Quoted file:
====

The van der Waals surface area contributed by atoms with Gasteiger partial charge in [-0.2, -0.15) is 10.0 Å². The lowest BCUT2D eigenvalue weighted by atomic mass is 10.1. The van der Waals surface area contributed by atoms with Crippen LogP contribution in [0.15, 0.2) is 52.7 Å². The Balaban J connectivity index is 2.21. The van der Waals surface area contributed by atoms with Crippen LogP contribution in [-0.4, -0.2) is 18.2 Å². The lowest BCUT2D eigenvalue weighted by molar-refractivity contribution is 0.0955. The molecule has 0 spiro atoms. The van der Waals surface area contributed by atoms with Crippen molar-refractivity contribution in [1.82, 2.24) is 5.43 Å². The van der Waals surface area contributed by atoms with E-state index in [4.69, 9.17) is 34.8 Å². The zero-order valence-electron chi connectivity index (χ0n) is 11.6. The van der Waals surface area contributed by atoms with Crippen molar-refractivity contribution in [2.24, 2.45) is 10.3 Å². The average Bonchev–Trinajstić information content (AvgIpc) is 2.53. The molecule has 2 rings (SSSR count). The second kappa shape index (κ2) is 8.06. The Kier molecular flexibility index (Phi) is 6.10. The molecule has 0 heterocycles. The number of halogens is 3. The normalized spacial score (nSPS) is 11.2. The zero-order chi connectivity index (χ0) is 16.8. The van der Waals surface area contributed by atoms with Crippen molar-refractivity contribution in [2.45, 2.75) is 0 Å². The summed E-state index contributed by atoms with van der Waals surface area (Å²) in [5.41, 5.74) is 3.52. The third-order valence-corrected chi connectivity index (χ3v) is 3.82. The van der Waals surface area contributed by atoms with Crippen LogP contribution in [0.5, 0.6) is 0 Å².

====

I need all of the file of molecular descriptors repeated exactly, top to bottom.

The van der Waals surface area contributed by atoms with Gasteiger partial charge in [-0.2, -0.15) is 10.0 Å². The lowest BCUT2D eigenvalue weighted by atomic mass is 10.1. The van der Waals surface area contributed by atoms with Crippen LogP contribution in [0.15, 0.2) is 52.7 Å². The Balaban J connectivity index is 2.21. The van der Waals surface area contributed by atoms with Crippen LogP contribution in [-0.4, -0.2) is 18.2 Å². The lowest BCUT2D eigenvalue weighted by molar-refractivity contribution is 0.0955. The molecule has 0 spiro atoms. The van der Waals surface area contributed by atoms with Crippen molar-refractivity contribution in [1.82, 2.24) is 5.43 Å². The van der Waals surface area contributed by atoms with E-state index in [4.69, 9.17) is 34.8 Å². The zero-order valence-electron chi connectivity index (χ0n) is 11.6. The van der Waals surface area contributed by atoms with Crippen molar-refractivity contribution in [2.24, 2.45) is 10.3 Å². The average Bonchev–Trinajstić information content (AvgIpc) is 2.53. The molecule has 2 rings (SSSR count). The second kappa shape index (κ2) is 8.06. The Kier molecular flexibility index (Phi) is 6.10. The molecule has 0 heterocycles. The number of halogens is 3. The normalized spacial score (nSPS) is 11.2. The zero-order chi connectivity index (χ0) is 16.8. The van der Waals surface area contributed by atoms with Crippen molar-refractivity contribution in [2.45, 2.75) is 0 Å². The summed E-state index contributed by atoms with van der Waals surface area (Å²) in [5.41, 5.74) is 3.52. The third-order valence-corrected chi connectivity index (χ3v) is 3.82. The van der Waals surface area contributed by atoms with Crippen LogP contribution in [0.5, 0.6) is 0 Å².